Yet, more and more workplaces are forgoing judgment on the issue and hiring tattoo wearers even with the presence of tattoos that are visible to the public. In some cases, company policy may require tattoo wearers and employees with piercings to cover them with bandaids or long sleeves, but more and more employers welcome body art, saying it adds diversity to the workforce.
Last year, there were nearly 9100 charges of hiring discrimination brought to the Equal Employment Opportunities Commission (EEOC), with claims ranging from discrimination based on age and race to disability and national origin. However, it is not likely that many of these were based on the presence of tattoos or piercings.
This is because tattoo wearing and piercing is not covered under Title VII and other employment discrimination laws.
The exception would likely be if the tattoo or piercing was donned for religious reasons or in some way was tied to an employee’s national origin. These are protected categories under the most salient employment discrimination laws at both the federal and state level.
Unless the act of donning a tattoo or insisting on a piercing at work is based on one of these legally protected categories and results in adverse employment action, it’s unlikely to be protected by the law.
What Is a Protected Class?
A protected class or group is a segment of American society deemed worthy of legal protection due to certain characteristics shared by all members of the group. Various combinations of protected categories are listed in federal and state employment discrimination law, with the most common being age, race, color, national origin, gender and disability.
The classes are usually based on groups that have historically been discriminated against as a whole. For instance, the original civil rights laws were aimed at rectifying discrimination against women and African-Americans. As anti-discrimination law evolved, more groups were added or the laws protecting them became more clearly defined.
For example, new to the legally protected categories in some federal and state laws are members of the LGBT community. Their protection routinely falls under laws prohibiting discrimination based on sexual orientation and gender identity. However there is currently no protected class of tattooed and pierced individuals, despite the growing popularity of these trends.
Employer’s Rights and Dress Codes
Today, 14% of all Americans and 40% of those age 26-40 have at least one tattoo. While the practice is welcome in workplaces such as Borders, a national book-selling chain, where employers say body art makes an employee more interesting and is an asset to the job, more conservative employment environments still have strict policies in place against it.
Provided there are no prejudices involved, an employer has the right to refuse to extend a hiring opportunity to someone with tattoos or piercings. This is because an employer has the right to refuse to hire anyone it deems unsuitable or inappropriate for the position. The employer must only abide by the laws that protect the classes of individuals noted in federal and state law.
An employer also has the right to establish lawful dress codes and to maintain those policies by asking employees to cover their tattoos or to remove piercings. This puts the employer in control of the work environment and leaves it up to hiring managers to decide whether a particular candidate’s body art is acceptable and in compliance with company policy and image.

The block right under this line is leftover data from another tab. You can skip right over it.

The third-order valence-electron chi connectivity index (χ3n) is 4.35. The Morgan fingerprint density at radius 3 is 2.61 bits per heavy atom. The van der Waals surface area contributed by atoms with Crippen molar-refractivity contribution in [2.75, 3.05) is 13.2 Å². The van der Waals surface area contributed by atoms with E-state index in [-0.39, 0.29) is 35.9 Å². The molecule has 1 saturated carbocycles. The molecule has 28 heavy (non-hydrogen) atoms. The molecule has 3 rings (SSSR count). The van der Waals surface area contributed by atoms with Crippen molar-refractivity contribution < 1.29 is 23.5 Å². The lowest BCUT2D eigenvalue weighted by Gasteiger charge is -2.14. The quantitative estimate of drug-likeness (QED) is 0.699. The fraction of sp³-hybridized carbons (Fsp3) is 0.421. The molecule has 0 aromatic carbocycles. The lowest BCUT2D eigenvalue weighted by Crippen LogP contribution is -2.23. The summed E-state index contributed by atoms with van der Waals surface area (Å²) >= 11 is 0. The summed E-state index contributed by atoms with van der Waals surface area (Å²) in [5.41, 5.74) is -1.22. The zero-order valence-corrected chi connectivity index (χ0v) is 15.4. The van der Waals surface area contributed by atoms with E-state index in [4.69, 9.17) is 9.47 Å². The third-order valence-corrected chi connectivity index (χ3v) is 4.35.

However, with the increasing prevalence of tattoos and piercings in the workforce, hiring managers often must weigh the benefits of bringing a job applicant into the company against the dictates of company culture and image.
Robert v. Ward
One of the most important cases to be heard on the subject of tattoos and piercings in the workplace is Robert v. Ward. Decided by the 6th Circuit Court of Appeals in 2006, Robert v. Ward sparked a debate about whether a state park’s dress code policy, requesting that tattoos be covered and all piercings except earlobe piercings be removed, had, among other complaints, an unequal impact on the plaintiffs.
The Court of Appeals ruled it did not. The plaintiffs alleged that since the email containing the policy was sent to seasonal workers working outside in the summer, it would have a more “onerous” impact on them than on office workers – a violation of their 14th Amendment rights. The Court explained in its opinion that since the policy applied to all park workers, it did not raise any equal protection concerns.
The court reasoned that since the plaintiffs had not argued that the state park’s policy targeted a protected group – one that has “historically been the victim of discrimination or otherwise reflects invidious discrimination” – no equal protection violation had occurred.
The decision is a reiteration of many court rulings that hold in favor of dress code policies, however onerous, that place limits on tattooed or pierced employees. This means employers are free to regulate the physical appearance of its employees as long as it’s done in a non-discriminatory and equitable way, and that employers are free to refuse to hire employees that do not conform to standards addressed in company policy or comply with the desired company image.
No Protection According to Law
When it comes to hiring discrimination, tattoos and piercings, in most cases, don’t qualify for protections under the law. This is because individuals who choose to wear body art don’t belong to a protected class as described in federal and state employment discrimination laws – laws designed to protect groups historically treated unfairly as a whole. However, tattoos and piercings are becoming increasingly more acceptable on the job as the numbers of workers wearing them continue to rise.